Fakes about COVID-19. Who needs them and what for?

At a mobile COVID-19 testing point in Vilnius. @ Žygimantas Gedvila 15min.lt

The onset of the coronavirus pandemic has caused a wave of dubious messages. The WHO is trying in every possible way to resist such rumours. Experts believe that the process of generating rumours is a typical human reaction to disasters. The coronavirus (and the pandemic itself and the measures to combat it) has put people under stress. And rumours, fakes and all kinds of “popular advice” often become a way for society to help itself.

The pages of the “Knife” portal talk about an interesting research conducted by folklorists in order to study how fakes arise and what they are for.

Rumours allow society to voice its fears

Due to this alone, they reduce the level of anxiety and help adapt to new realities. Very often, rumours name the “real culprit” of what is happening and some simple means of dealing with trouble – this allows people to calm down and focus all their negativity or all their hopes at one point. Several years ago, scientists experimentally confirmed a direct relationship between, on the one hand, stress and a feeling of loss of control, and on the other hand, belief in rumours and the willingness to spread them. It turns out that by perceiving and transmitting a rumour or a simple recipe that supposedly allows us not to get sick, we regain a sense of control over the situation, even if it is illusory.

And since from the very beginning of the pandemic, no one understood how to escape and how to be treated, it is natural that “folk” medicines and pseudo-medical advice have become one of the most popular fakes about COVID-19. Moreover, according to epidemiologists, it is this type of fakes that is the most dangerous. The point is that pseudo-medical advice prevents the dissemination of real health information and instils a false sense of security in people. As a result, the risk of infection is especially high among those who believe such information. This is confirmed by experiments: in 2019, British epidemiologists built a mathematical model that reflects the “infection” of people with pseudo-medical advice on the principle of the spread of infections.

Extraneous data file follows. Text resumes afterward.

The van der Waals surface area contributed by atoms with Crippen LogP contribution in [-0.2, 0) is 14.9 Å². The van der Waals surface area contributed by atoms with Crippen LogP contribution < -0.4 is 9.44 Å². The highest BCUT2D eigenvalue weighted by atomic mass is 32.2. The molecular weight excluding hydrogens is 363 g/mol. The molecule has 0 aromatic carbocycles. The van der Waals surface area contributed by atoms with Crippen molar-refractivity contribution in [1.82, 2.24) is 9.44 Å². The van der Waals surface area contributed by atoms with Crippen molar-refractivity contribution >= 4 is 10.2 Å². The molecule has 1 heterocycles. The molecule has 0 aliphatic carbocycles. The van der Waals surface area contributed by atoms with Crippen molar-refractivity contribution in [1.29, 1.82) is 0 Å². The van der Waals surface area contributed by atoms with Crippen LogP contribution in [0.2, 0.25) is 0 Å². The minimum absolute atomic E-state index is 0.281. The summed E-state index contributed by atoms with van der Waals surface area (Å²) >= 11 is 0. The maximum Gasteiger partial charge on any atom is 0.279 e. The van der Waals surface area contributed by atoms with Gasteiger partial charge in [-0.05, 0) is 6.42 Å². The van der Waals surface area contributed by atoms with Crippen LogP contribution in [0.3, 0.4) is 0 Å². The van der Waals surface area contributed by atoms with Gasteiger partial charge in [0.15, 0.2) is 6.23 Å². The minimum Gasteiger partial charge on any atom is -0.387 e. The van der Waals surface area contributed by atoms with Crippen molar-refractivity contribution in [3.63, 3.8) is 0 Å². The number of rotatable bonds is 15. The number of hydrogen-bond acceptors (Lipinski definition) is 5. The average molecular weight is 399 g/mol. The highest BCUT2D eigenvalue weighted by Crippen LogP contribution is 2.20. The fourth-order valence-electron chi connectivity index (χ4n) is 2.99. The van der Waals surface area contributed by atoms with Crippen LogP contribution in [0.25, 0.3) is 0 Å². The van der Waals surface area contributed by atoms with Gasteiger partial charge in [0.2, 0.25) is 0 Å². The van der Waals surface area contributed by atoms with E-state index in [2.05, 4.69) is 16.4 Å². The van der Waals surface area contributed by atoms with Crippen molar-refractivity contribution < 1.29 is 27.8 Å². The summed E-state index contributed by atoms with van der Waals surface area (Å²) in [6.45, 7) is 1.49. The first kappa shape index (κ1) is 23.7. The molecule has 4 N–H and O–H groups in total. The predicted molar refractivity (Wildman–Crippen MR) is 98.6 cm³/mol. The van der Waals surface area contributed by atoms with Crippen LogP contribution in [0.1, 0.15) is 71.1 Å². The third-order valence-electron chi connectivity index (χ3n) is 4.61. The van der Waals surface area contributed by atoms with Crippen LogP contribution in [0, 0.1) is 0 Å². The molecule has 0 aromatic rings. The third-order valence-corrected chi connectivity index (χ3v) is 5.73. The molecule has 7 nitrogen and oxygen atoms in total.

The model showed that medical fakes increase the risk of real infection with infectious diseases by 40%.

An example is the “folk” diagnostic recipes that were popular at the beginning of the first wave of the pandemic (February-April 2020), when there was a particularly acute shortage of tests for infection.

For example, the so-called breath test for the presence of coronavirus was widespread: supposedly you are healthy if you can hold your breath for 10 seconds without discomfort. What happens when a person diagnoses the absence of coronavirus in this way for free? Anxiety decreases – and this seems to make it feel good. However, at the same time, real risks also increase: it is not known how many people who passed such a test did not go to the doctor in time and infected others.

 Where do false medical beliefs come from?

Most of us do not understand what modern drugs are made of and how they are made, what the principles of their action are based on, and how we can judge their effectiveness. We randomly believe in the miraculous nature of some drugs and do not trust others – and this is more caused by our emotions than rational arguments. In addition, the promoted prevention methods – masks, hand washing, social distance, quarantine – on the one hand, seem frivolous, and on the other, they cause inconvenience. There are even people who perceive such measures as humiliating and hostile to what evidence-based medicine is trying to convey to us.

The aforementioned British epidemiologists and mathematical modelers have found that people turn a deaf ear to official medical information and follow pseudo-medical advice if they get it from someone they know.

The authority of the advisor

Parents, friends, acquaintances can be an advisor. With social networks, the situation is more complicated: we understand that we are receiving information from an unknown author. Very often, fake authors refer to medical organizations. If they remember the name of some real institution, they use it, and if not, they themselves invent something solid (for example, “Beijing Military Hospital”). Foreign authorities look especially convincing – for example, “Japanese doctors” who advised dissolving coronavirus in gastric juice, or “Israeli doctors” who prescribed drinking a solution of soda with lemon. In medical fakes, the WHO may be suspected of creating the virus and / or insidious plans for vaccination. Moreover, in Chinese, American and South Korean medical fakes, real-life medical institutions were often mentioned, which later had to refute all this.

So what do you do about the spread of rumours?

Learn critical thinking skills. The findings of studies conducted by Swedish and Canadian-American scientists show that if people are able to independently analyse information, then the spread of fakes stops.

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